Is Mod Podge on polymer clay a good or bad idea? Are you a Sculpey (or other brand) enthusiast wondering about the next step….varnishing your finished clay treasures? One of the big questions is SHOULD you varnish your polymer clay pieces; and if so, with what? Time to talk about my own experiences doing both – what to do, and what to avoid doing!
And from there, we will show you some ideas for getting you where you want to go.
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First…Do You NEED to Varnish Polymer Clay?
First off, though…do you really need to varnish your finished clay pieces? Short answer – no…long answer sometimes it can be a good idea. Look at your clay piece now – does it have extra details? Did you paint it, are there tiny details you want to preserve? Did you add a more chalky/matte type of application like mica powder to it – something that you may want to prevent scratching?
I said “no” originally because let’s be honest, polymer clay dries hard as nails; it’s practically a plastic substance. If you use one of the colored-already blocks of clay, it will look great all on its own, and hold up well. The main thing I could see is wanting to give it a glossy finish. Some Sculpey colors now even come in metallic and pearlescent colors, which don’t need anything else to enhance.
What Happened When I Used Mod Podge on My Polymer Clay Work?
Now me, I usually use the basic white (Original) and flesh tone (Super Sculpey), which I end up painting in colors of my choosing. This sculpture I did right here…..I painted it a pretty rosey gold and added some loose glitter for fun, and later on I applied a light coat of Mod Podge….now I’m kinda sorry I did, because it has a sticky feel to it.
It has nothing to do with time, as I did this project last year…. I guess I could blame the humidity, maybe…could be a different story in a more arid climate. Who knows? Check out the sculpture below… This is one I made back in 2009; it’s similar looking (to be honest, I kind of like this one better.) I applied a unique kind of “crackle antiquing” varnish to it and it dried without a hitch (or tacky feel.)
So I’ve been looking for other ways to protect this sculpture that won’t lead to stickiness. Mod Podge and similar varnishes, are glue based, and despite their advantages, are going to be susceptible to moisture or humidity.
Next thing I used was a coat of Krylon Clear polyurethane. I had visited a discussion forum prior to this in which a respondent told someone else who was having the same problem to apply a coat of acrylic sealant such as this. It works good, and I’d definitely recommend this product especially if you plan on hanging something outdoors long term.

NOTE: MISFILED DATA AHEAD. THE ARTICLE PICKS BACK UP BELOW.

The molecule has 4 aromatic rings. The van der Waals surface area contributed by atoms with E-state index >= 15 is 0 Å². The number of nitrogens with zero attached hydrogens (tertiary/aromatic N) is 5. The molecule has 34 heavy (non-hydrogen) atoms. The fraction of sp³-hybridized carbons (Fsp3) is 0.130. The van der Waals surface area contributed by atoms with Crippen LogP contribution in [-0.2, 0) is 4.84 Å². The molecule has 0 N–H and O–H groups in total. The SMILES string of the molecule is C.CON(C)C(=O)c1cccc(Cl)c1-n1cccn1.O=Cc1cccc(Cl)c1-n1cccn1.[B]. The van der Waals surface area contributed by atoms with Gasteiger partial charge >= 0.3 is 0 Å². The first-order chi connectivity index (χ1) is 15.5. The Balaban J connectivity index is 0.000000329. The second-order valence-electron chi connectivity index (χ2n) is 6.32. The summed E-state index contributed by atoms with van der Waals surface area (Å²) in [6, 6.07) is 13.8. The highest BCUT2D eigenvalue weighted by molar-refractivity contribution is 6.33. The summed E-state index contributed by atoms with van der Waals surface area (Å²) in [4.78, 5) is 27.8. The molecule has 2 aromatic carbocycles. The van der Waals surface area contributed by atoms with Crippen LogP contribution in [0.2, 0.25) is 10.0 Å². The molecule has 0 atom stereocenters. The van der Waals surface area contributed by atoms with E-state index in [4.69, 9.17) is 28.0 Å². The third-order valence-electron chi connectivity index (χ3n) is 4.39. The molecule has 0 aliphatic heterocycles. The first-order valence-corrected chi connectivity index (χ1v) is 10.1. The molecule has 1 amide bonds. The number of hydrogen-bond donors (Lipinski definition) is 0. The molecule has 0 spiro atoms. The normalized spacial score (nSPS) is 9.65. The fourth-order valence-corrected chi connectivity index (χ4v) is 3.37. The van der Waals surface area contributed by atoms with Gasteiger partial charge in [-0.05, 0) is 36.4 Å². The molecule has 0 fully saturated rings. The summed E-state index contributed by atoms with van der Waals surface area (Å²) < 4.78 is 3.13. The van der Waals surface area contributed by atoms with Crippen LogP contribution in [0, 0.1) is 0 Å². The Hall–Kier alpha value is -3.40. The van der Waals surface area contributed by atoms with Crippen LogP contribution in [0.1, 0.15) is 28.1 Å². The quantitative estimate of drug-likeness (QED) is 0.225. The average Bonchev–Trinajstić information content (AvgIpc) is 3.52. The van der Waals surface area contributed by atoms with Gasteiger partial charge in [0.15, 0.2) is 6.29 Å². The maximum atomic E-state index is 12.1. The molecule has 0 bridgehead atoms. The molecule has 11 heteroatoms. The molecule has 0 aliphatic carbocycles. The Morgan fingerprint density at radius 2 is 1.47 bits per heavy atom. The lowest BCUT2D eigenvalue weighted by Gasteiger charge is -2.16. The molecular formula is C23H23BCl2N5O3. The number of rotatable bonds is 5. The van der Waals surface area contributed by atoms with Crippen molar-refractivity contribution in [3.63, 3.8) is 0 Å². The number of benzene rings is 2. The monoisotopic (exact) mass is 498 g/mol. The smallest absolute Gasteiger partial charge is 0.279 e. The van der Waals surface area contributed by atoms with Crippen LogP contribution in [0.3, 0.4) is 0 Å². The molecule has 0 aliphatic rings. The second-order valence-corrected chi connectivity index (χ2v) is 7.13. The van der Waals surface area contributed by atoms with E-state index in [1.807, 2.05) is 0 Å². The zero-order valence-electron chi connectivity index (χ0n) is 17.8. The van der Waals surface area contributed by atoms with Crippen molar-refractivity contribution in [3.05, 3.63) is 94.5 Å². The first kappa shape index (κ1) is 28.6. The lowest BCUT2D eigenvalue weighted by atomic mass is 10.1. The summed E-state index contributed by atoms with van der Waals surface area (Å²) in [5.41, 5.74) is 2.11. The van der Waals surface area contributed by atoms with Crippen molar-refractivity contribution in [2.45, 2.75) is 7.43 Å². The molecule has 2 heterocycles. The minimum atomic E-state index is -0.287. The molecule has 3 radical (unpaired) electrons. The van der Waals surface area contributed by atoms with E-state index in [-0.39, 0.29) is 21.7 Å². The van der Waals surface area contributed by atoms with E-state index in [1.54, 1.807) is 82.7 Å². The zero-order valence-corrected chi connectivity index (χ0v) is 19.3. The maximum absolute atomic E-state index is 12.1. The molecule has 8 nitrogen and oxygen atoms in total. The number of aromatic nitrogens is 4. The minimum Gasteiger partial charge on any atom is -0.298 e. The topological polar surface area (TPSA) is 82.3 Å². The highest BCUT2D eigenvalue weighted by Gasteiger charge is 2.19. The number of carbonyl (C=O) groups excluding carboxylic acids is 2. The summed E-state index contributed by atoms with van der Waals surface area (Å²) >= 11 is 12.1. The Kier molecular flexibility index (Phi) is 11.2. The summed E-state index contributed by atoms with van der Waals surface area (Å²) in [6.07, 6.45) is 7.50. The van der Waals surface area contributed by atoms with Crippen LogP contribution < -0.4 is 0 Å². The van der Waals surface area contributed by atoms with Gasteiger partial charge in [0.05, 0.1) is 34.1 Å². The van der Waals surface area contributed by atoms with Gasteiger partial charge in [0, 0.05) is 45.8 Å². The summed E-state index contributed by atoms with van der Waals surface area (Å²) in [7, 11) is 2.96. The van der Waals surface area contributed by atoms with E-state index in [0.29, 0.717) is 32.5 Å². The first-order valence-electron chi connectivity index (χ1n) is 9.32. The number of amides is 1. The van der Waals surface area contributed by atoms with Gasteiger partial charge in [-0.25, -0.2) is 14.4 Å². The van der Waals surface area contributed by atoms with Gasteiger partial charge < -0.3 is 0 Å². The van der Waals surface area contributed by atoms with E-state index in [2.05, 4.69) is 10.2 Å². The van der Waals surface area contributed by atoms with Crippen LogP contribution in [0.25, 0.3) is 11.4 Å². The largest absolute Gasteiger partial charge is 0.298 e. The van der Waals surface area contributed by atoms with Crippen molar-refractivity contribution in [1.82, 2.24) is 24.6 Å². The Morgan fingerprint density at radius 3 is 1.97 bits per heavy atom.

But as I found out the nest day (sometimes it takes a day to find out for sure) yep…it’s just as sticky 😠
I ended up putting it in the oven…same time and temp I use to bake Sculpey in the first place…220 degrees and 15 minutes, as per advice I found earlier. This is how I set some jars I tinted once using food color and Mod Podge and both of them turned out excellent and NOT sticky at all, so I figure it was worth a try. Repeat on the other side.
So for future reference, what can you do or use to avoid some of that trial and error? Sculpey makes a proprietary gloss…It has been awhile since I used it. I have hung out in clay-related forums a lot…and some of the answers people have for what varnish or glaze tools they like the best may surprise you. . You may or may not be familiar with any of them:
To cut down on the guesswork, and ensure a more predictable result, I always try to stick with the proprietary brand that the clay is under, which, i presume, has been tested for compatibility. Since Sculpey, Cernit, Fimo and Kato (most popular brands) all have their own flagship varnishes, it makes sense to stick with them.
Of course, if you’re using a different one, you’re more than welcome to do a test on a small area to see how it turns out. Since I’m a Sculpey stalwart I make good use of their varnishing product readily.
It comes in satin, semi gloss and gloss finishes and easily applies with a medium round brush. Sometimes a few bubbles appear, of which I’ll pop with a toothpick. This is the Satin one – my preferred finish.
Gilding Wax For Clay Crafts
I’ve heard of people using something like Future floor wax, but I doubt I will ever go this route. Last time I used it for its intended purpose, the floor (linoleum) had all this sticky residue…ugh. So definitely not for clay. It’s probably a moot point anyway, as I don’t even know if this household staple is still around.
This is a different type of wax, though….Gilding wax works really well on polymer clay..it won’t make it as glossy looking though; rather it will produce a natural appearance and enhance the textures of your project if you tend to do a lot of multi-media on it, and plus, it’s pretty cheap too. It is also quick drying.
Varathane Finish For Clay
Varathane 200061H Water-Based Ultimate Polyurethane, Half Pint
A lot of clayers tout this as their favorite varnish. So naturally I wanted to find out more about this product. You may have heard about it used on furniture.
Varathane makes the top of the list for the best. You can get it in a small can (pint size, shown here, which is just right for small projects) but it also comes in quart size too., and use a simple brush for application, and plus it is water based. You can get it in one of three finishes: Gloss, Satin, and Semi-gloss. The odor is not too strong, and you can clean up after you are done with soap and water.
But a lot of people seemed to rave about how well it worked, and that included clay artists too. So I’ve put it down on the list for later…next time I’m at one of the local home improvement places. So I hope to update you for later!
Which of these finishing products are you familiar with? Have any of them worked for you before? Tell us what you think!
Top image credit: Carolyn Williams